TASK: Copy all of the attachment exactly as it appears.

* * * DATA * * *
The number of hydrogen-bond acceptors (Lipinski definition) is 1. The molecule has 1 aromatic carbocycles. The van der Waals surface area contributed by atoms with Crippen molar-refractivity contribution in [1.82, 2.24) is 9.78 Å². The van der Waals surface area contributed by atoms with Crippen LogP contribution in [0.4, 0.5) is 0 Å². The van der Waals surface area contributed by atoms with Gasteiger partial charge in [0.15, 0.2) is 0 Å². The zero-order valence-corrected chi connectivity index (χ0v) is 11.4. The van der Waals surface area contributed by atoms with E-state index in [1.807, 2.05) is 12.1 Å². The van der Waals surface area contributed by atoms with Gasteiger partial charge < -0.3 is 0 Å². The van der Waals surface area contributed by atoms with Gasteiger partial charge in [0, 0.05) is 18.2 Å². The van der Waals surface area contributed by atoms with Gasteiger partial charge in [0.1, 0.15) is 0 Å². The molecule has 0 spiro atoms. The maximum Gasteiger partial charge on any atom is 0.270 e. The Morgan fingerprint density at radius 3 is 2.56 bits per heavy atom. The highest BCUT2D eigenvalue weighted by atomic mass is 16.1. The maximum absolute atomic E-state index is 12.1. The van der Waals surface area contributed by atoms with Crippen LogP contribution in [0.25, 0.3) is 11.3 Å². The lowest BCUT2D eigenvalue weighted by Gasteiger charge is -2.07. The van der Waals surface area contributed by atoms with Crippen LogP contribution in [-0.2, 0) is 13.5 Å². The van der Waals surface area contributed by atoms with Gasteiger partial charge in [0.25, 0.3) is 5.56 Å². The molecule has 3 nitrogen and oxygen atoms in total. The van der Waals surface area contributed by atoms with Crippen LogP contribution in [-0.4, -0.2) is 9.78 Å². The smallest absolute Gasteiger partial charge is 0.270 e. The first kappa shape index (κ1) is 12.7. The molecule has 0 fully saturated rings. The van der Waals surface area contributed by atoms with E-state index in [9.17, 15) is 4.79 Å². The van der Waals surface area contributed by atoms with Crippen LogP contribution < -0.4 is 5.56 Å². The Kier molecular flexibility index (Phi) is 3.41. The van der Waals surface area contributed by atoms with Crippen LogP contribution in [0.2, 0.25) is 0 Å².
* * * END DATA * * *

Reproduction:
The number of hydrogen-bond acceptors (Lipinski definition) is 1. The molecule has 1 aromatic carbocycles. The van der Waals surface area contributed by atoms with Crippen molar-refractivity contribution in [1.82, 2.24) is 9.78 Å². The van der Waals surface area contributed by atoms with Crippen LogP contribution in [0.4, 0.5) is 0 Å². The van der Waals surface area contributed by atoms with Gasteiger partial charge in [0.15, 0.2) is 0 Å². The zero-order valence-corrected chi connectivity index (χ0v) is 11.4. The van der Waals surface area contributed by atoms with E-state index in [1.807, 2.05) is 12.1 Å². The van der Waals surface area contributed by atoms with Gasteiger partial charge < -0.3 is 0 Å². The van der Waals surface area contributed by atoms with Gasteiger partial charge in [0, 0.05) is 18.2 Å². The van der Waals surface area contributed by atoms with Gasteiger partial charge in [0.1, 0.15) is 0 Å². The molecule has 0 spiro atoms. The maximum Gasteiger partial charge on any atom is 0.270 e. The Morgan fingerprint density at radius 3 is 2.56 bits per heavy atom. The highest BCUT2D eigenvalue weighted by atomic mass is 16.1. The maximum absolute atomic E-state index is 12.1. The van der Waals surface area contributed by atoms with Crippen LogP contribution in [0.25, 0.3) is 11.3 Å². The lowest BCUT2D eigenvalue weighted by Gasteiger charge is -2.07. The van der Waals surface area contributed by atoms with Crippen LogP contribution in [-0.2, 0) is 13.5 Å². The van der Waals surface area contributed by atoms with Gasteiger partial charge in [0.25, 0.3) is 5.56 Å². The molecule has 3 nitrogen and oxygen atoms in total. The van der Waals surface area contributed by atoms with Crippen LogP contribution in [-0.4, -0.2) is 9.78 Å². The smallest absolute Gasteiger partial charge is 0.270 e. The first kappa shape index (κ1) is 12.7. The molecule has 0 fully saturated rings. The van der Waals surface area contributed by atoms with E-state index in [9.17, 15) is 4.79 Å². The van der Waals surface area contributed by atoms with Crippen LogP contribution < -0.4 is 5.56 Å². The Kier molecular flexibility index (Phi) is 3.41. The van der Waals surface area contributed by atoms with Crippen LogP contribution in [0.2, 0.25) is 0 Å².